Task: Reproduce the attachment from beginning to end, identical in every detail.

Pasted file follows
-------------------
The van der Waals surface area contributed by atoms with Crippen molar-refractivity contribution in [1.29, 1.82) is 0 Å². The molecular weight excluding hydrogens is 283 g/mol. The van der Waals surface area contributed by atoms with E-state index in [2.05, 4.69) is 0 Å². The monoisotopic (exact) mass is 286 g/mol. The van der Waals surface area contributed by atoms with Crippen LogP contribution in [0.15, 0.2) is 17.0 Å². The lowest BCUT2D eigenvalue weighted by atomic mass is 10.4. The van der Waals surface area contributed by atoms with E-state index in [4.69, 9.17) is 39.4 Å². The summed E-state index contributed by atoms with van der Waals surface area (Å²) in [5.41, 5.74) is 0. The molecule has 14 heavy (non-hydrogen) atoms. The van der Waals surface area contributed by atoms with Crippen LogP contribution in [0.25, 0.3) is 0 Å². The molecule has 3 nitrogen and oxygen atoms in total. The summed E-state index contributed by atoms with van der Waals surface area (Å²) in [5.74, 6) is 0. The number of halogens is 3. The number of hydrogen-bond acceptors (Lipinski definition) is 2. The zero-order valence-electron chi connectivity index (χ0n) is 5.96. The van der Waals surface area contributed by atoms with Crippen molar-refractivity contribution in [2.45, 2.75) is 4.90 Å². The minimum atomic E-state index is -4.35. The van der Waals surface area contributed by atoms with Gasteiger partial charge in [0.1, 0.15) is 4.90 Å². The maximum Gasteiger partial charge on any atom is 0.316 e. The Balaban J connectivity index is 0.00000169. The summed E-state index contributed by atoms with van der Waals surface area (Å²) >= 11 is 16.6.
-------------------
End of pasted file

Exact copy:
The van der Waals surface area contributed by atoms with Crippen molar-refractivity contribution in [1.29, 1.82) is 0 Å². The molecular weight excluding hydrogens is 283 g/mol. The van der Waals surface area contributed by atoms with E-state index in [2.05, 4.69) is 0 Å². The monoisotopic (exact) mass is 286 g/mol. The van der Waals surface area contributed by atoms with Crippen LogP contribution in [0.15, 0.2) is 17.0 Å². The lowest BCUT2D eigenvalue weighted by atomic mass is 10.4. The van der Waals surface area contributed by atoms with E-state index in [4.69, 9.17) is 39.4 Å². The summed E-state index contributed by atoms with van der Waals surface area (Å²) in [5.41, 5.74) is 0. The molecule has 14 heavy (non-hydrogen) atoms. The van der Waals surface area contributed by atoms with Crippen LogP contribution in [0.25, 0.3) is 0 Å². The molecule has 3 nitrogen and oxygen atoms in total. The summed E-state index contributed by atoms with van der Waals surface area (Å²) in [5.74, 6) is 0. The number of halogens is 3. The number of hydrogen-bond acceptors (Lipinski definition) is 2. The zero-order valence-electron chi connectivity index (χ0n) is 5.96. The van der Waals surface area contributed by atoms with Crippen molar-refractivity contribution in [2.45, 2.75) is 4.90 Å². The minimum atomic E-state index is -4.35. The van der Waals surface area contributed by atoms with Gasteiger partial charge in [0.1, 0.15) is 4.90 Å². The maximum Gasteiger partial charge on any atom is 0.316 e. The Balaban J connectivity index is 0.00000169. The summed E-state index contributed by atoms with van der Waals surface area (Å²) >= 11 is 16.6.